Uber drivers gathered outside of Uber's Long Island City offices on Monday to protest the low fares.
A group of Uber drivers, who say they number about a thousand, are attempting to organize a strike against the booming taxi company over complaints of falling fares and unfair working conditions.
The drivers, who are mostly comprised of SUV and black car drivers, have planned a protest outside of the Long Island City Uber Office on Monday morning after refusing to drive for the service — and in some cases, switching to rival Lyft — Thursday, Friday and Saturday. This is the second protest the group, called Uber Drivers Network NYC, will be staging in a week against the company.
One major grievance is that Uber has extended a summer discount into the fall, cutting deep into drivers wages and forcing them to work extra hours to compensate. Another complaint, according to an organizer and SUV driver who gave his name only as Belal, is that both SUV and black car drivers have been forced to accept requests for UberX — the non-luxury counterpart to Uber's black car service that charges a lower rate — if they are within the area. SUV and black car drivers never received UberX requests until earlier this summer when the company rolled out a program that allowed these premium car drivers to opt into being listed as both a black car and UberX service with the promise of a 35% to 50% increase in hourly income.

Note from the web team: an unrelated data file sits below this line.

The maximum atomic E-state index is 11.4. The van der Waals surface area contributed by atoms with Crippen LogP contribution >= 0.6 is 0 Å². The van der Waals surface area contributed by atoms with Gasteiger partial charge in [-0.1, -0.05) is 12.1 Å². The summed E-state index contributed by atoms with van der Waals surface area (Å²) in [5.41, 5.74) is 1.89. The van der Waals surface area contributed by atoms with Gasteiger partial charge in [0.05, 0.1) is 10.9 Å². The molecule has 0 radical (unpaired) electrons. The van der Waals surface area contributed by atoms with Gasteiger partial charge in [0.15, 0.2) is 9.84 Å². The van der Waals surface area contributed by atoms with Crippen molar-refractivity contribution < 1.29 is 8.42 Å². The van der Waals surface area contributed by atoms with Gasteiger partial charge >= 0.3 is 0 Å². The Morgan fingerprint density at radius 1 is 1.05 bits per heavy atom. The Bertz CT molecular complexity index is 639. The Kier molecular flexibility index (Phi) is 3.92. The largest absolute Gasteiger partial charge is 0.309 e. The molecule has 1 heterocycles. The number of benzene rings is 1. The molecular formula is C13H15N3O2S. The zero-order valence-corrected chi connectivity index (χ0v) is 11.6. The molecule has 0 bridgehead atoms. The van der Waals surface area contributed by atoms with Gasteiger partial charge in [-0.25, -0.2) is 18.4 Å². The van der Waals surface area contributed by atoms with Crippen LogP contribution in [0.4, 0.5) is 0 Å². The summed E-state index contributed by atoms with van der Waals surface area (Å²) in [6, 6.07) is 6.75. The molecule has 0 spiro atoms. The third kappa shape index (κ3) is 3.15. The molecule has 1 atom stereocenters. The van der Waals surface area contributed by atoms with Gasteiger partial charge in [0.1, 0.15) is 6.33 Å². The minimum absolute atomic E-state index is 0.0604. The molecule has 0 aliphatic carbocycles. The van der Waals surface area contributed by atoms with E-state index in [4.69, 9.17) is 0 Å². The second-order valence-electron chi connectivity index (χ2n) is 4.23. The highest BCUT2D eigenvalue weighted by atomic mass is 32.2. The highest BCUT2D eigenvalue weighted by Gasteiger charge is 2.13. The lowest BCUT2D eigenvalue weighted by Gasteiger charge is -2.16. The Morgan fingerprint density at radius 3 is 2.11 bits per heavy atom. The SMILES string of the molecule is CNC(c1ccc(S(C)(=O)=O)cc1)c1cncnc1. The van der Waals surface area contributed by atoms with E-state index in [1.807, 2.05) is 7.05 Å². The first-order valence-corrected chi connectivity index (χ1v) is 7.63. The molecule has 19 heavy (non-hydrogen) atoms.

According to Belal, he and many other drivers tried this option once or twice and realized they could not make as much as they did in the time they normally would work just being a black car driver exclusively and tried to email and text the company to opt out. But he and other drivers continue to receive UberX requests despite his attempts to return to just being a premium driver.
Now drivers like Belal are not only awarded low rider acceptance rates they are also being temporarily suspended for only choosing to accept SUV or black car requests.
"Uber is basically abusing the driver," Belal told BuzzFeed News. "They give us a 24 hour suspension and threaten that you will lose your chance with Uber. To get a ride for $8.00, I'll have to work the whole day. Gas and insurance for SUV's are expensive. I have to pay $80 to $100 a day in gas."
Belal said many of the drivers attempted to work with the company once the option to deny UberX requests was no longer available. But since the company reduced the fare this past July in an attempt to offer a ride cheaper than a yellow cab the demand for UberX rides has been much higher, Belal said.
"They make us work for UberX permanently because we received tons of UberX calls per minute," he said. "This means we never get the chance to accept black car or SUV cars. We can only pick UberX. It's a strategy for them to put us to work only for UberX."
Belal and his fellow organizers — one of whose meet up spot of choice is the Lahore Deli on Crosby St. — attempted to organize other disgruntled Uber drivers on Uber Drivers Network NYC's Facebook page and asked them to go on strike today, Friday and Saturday by not accepting any of the requests — UberX or otherwise — or simply turning their phones off.